I would like to briefly highlight the importance of two different types of collaborative events, and the benefits they bring to the library and information profession.
Last month I attended Library Camp at Senate House library – #libcampldn. This was my third unconference experience – the first being at SLA 2011 in Philadelphia (the Legal Division ran an unconference session) and the second was Library Camp in Birmingham two years ago.
Sometimes at events there can be a certain sense of impending gloom, especially at the moment with the library world facing tough times. I was pleased to come away from the day feeling energised, content and felt I had learned quite a bit!
There have been numerous posts all over the place covering the nitty gritty of sessions (see the #libcampldn wiki for a collated list of them) so I won’t go into depth regarding anything I attended. Instead, I want to stick with a broad view about the importance of this kind of cross sector event in which anyone and everyone is encourage to contribute.
Libcampldn was open to all; library workers, information staff, knowledge workers – whatever you or your job title refers to you as. This meant views were challenged, and view points were put forward from people at all stages of their career providing a fresh outlook at the sector.
On the day though, I was surprised that I didn’t see a few more people from the “Corporate” world. There were some health librarians in attendance, and a few “unusual” library locations (librarians without libraries for instance), but the majority of attendees were from academic or public libraries. A lot of the conversation was therefore had a different approach to what is experienced in most events I go to. This was extremely refreshing, and an excellent way to reconnect to the wider profession and avoid ideas and viewpoints from becoming institutionalised! All you corporate librarians out there – we’re not so different to academic and public libraries, so come along to the next one!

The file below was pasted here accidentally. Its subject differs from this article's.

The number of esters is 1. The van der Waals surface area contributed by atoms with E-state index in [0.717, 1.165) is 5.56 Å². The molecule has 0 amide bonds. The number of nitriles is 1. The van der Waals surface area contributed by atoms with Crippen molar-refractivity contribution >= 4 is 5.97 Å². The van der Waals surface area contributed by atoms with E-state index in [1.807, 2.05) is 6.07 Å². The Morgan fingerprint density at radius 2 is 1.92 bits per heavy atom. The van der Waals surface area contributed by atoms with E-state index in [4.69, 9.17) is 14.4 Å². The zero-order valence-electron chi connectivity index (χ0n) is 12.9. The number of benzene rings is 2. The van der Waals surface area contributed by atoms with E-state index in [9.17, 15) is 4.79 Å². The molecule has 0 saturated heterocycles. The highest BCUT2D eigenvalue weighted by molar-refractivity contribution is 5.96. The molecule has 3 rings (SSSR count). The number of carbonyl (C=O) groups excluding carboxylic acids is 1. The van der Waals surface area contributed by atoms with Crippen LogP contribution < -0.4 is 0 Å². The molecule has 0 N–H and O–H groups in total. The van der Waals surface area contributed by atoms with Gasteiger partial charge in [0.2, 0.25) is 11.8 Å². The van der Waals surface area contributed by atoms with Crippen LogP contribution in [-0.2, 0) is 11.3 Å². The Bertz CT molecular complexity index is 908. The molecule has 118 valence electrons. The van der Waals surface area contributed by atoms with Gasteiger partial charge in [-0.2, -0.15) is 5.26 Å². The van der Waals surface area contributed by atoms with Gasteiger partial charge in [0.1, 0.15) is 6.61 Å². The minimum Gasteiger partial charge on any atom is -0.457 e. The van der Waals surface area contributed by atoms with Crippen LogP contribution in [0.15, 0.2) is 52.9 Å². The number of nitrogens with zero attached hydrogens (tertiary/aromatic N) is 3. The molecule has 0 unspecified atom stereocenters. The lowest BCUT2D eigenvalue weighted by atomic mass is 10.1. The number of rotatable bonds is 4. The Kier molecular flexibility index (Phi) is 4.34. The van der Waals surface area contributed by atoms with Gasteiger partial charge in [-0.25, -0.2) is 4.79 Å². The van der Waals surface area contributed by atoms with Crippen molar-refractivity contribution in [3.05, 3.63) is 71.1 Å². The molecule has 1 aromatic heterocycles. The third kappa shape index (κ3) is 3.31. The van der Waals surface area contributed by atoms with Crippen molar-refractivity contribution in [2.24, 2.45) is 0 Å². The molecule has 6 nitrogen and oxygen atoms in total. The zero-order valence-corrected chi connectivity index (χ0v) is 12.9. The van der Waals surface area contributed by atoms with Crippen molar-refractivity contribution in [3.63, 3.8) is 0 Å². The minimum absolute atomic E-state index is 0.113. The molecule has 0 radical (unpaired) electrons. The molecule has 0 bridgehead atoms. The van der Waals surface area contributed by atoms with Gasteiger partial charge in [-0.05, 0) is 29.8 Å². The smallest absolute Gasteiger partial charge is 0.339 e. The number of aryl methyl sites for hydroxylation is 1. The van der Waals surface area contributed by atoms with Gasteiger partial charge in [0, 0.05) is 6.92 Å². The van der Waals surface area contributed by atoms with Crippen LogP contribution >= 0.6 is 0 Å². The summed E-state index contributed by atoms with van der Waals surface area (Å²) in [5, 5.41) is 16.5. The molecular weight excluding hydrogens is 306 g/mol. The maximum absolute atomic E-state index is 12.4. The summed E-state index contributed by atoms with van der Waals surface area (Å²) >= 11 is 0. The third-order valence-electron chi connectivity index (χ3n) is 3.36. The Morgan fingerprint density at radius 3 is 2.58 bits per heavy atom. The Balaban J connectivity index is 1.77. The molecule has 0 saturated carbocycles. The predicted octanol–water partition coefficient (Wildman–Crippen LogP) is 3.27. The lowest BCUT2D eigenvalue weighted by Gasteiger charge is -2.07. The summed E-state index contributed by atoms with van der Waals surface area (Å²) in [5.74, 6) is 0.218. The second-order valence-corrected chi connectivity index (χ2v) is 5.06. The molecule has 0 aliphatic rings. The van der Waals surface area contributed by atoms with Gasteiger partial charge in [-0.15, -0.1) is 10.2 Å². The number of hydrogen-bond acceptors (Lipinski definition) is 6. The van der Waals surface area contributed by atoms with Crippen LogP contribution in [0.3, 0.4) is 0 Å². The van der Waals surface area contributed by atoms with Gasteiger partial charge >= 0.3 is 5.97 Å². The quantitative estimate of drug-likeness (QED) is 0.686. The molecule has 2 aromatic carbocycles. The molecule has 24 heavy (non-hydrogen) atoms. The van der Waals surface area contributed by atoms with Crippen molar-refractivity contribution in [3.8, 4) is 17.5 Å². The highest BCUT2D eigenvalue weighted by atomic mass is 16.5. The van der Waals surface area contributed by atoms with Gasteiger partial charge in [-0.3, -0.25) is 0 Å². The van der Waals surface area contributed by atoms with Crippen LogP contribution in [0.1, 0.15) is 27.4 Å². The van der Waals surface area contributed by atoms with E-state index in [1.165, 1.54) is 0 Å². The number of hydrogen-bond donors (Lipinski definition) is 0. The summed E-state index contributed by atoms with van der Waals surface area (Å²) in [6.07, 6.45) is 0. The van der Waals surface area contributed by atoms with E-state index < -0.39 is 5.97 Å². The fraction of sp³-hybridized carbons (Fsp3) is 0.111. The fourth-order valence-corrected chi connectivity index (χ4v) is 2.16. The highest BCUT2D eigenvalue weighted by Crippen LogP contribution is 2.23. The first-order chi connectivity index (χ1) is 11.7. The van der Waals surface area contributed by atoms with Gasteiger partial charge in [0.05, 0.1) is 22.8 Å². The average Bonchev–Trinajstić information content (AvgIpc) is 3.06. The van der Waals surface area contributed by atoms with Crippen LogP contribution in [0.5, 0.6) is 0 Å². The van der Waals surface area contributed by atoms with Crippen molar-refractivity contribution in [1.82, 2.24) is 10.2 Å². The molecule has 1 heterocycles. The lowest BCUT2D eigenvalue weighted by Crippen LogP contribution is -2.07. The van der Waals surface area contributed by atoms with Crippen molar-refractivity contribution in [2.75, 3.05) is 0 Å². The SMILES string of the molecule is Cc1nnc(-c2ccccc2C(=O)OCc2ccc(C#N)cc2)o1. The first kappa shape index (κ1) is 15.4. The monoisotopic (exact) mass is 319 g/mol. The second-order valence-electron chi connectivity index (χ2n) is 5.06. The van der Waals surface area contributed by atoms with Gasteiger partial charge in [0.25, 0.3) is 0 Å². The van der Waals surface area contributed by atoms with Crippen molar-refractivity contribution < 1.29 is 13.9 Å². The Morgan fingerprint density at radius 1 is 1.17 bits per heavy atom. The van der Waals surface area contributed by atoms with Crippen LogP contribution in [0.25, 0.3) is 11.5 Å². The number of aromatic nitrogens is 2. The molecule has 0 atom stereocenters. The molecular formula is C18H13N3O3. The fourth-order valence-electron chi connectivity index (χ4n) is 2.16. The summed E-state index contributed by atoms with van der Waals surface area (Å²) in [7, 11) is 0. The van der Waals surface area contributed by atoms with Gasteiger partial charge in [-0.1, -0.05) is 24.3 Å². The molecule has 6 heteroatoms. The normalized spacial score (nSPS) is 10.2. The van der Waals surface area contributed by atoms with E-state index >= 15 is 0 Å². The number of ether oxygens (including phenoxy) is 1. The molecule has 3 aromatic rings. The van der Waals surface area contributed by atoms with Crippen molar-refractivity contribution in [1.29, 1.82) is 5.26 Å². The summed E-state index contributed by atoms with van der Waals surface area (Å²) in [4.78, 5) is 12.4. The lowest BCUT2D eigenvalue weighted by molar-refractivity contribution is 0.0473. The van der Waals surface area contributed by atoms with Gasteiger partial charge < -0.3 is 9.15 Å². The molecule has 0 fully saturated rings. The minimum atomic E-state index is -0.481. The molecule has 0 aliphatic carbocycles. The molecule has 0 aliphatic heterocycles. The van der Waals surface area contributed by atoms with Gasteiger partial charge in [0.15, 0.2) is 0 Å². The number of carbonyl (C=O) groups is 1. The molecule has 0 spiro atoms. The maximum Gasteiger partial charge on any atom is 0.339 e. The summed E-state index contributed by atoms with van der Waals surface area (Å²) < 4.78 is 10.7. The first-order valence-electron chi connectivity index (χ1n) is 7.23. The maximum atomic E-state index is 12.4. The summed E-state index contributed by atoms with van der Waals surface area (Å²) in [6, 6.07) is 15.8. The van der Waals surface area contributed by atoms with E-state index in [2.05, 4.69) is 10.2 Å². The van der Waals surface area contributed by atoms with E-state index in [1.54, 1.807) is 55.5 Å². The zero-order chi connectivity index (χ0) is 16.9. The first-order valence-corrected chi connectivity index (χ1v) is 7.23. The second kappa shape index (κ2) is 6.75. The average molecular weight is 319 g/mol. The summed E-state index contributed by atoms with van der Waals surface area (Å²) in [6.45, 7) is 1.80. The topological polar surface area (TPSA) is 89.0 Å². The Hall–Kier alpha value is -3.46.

2) CLSIG, BIALL and SLA Europe Graduate Open Day
My experience of the graduate open day was very different to the unconference – mainly because I was presenting, and sadly was unable to stay for the whole day. What I want to highlight from the event is the importance of seeing three professional organisations come together to put on a great day for recent graduates (or those interested in working in “special” libraries). I very much understand the problems in organising events between associations, but this was very worthwhile. If a rise in collaboration between organisations will be seen is something to watch – obviously there are a lot of challenges to overcome, but the open day is a great step forward.
The two events provide two types of collaboration – one at grass level with participants shaping and guiding the way, the other showing how organisational collaboration can run a great event. All in all, both are a reminder of what a great sector the information world is, and the excellent breadth of events out there.